Sarkisian was ready, able, and willing to buy. He so testified and also disclosed the source of his money. Buono v. Cody, 251 Mass. 286. Driscoll v. Bunar, 328 Mass. 398. The request of Buchalter to Sarkisian at the second last conference to bring a deposit to show Sarkisian's good faith could be found to have been complied with when Sarkisian was ready at the last conference to tender a certified check for $500 but which he had no opportunity to offer when the conference suddenly terminated because of the inability of Buchalter to settle his controversy with Bryant. Buchalter had accepted Sarkisian as a customer, and Buchalter apparently considered the amount of the deposit of such minor importance that he did not state any amount. He was satisfied if it demonstrated Sarkisian's good faith to carry out the transaction. See Maksoodian v. Keller, 243 Mass. 249. That no time was fixed for the passing of papers was not material. That was one of the details of the transaction which would be supplied by the law. Laidlaw v. Vose, 265 Mass. 500, 505. Church v. Lawyers Mortgage Investment Corp. of Boston, 315 Mass. 1, 5-6. Whether the stock in trade was included in the purchase price was a question of fact. Sarkisian had seen the stock in trade. He was interested in having it inventoried to see what it amounted to but whether much or little it did not affect the purchase price. There was testimony that Buchalter told Sarkisian that on the payment of $15,000 in cash and the giving of the mortgage "you can take the place . . . lock, stock and barrel." We also think the purchase price included the stock in trade.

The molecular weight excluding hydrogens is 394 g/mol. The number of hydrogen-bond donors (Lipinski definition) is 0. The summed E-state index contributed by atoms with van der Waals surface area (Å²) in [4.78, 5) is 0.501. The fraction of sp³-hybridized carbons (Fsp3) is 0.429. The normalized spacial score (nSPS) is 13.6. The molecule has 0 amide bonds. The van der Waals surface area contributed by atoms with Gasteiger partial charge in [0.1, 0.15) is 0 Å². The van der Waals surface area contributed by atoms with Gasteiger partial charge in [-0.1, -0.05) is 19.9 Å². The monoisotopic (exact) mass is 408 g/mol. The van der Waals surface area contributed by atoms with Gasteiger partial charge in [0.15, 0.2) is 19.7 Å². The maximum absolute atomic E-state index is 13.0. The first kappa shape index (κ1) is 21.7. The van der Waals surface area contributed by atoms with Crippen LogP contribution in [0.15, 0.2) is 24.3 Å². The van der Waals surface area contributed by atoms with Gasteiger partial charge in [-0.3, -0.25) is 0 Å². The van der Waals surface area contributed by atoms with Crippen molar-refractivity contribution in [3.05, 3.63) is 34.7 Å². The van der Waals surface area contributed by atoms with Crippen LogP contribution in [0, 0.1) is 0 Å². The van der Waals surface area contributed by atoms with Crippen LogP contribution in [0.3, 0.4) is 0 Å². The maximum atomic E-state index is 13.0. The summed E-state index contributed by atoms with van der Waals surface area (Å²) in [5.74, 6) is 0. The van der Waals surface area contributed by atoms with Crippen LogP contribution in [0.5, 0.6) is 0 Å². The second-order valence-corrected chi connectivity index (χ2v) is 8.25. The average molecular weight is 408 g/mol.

The parties made an oral agreement to buy and sell. They desired to have it incorporated in writing. We do not agree with the defendants that the evidence precluded any finding other than that they intended that there should be no agreement between them until the writing was executed and that any finding to the contrary would be plainly wrong. Lieberman v. Cohn, 288 Mass. 327, 330. Sherman v. Briggs Realty Co. 310 Mass. 408, 413. Church v. Lawyers Mortgage Investment Corp. of Boston, 315 Mass. 1, 5-6. Kilham v. O'Connell, 315 Mass. 721, 724-725. Seigel v. Cambridge-Wendell Realty Co. 323 Mass. 598.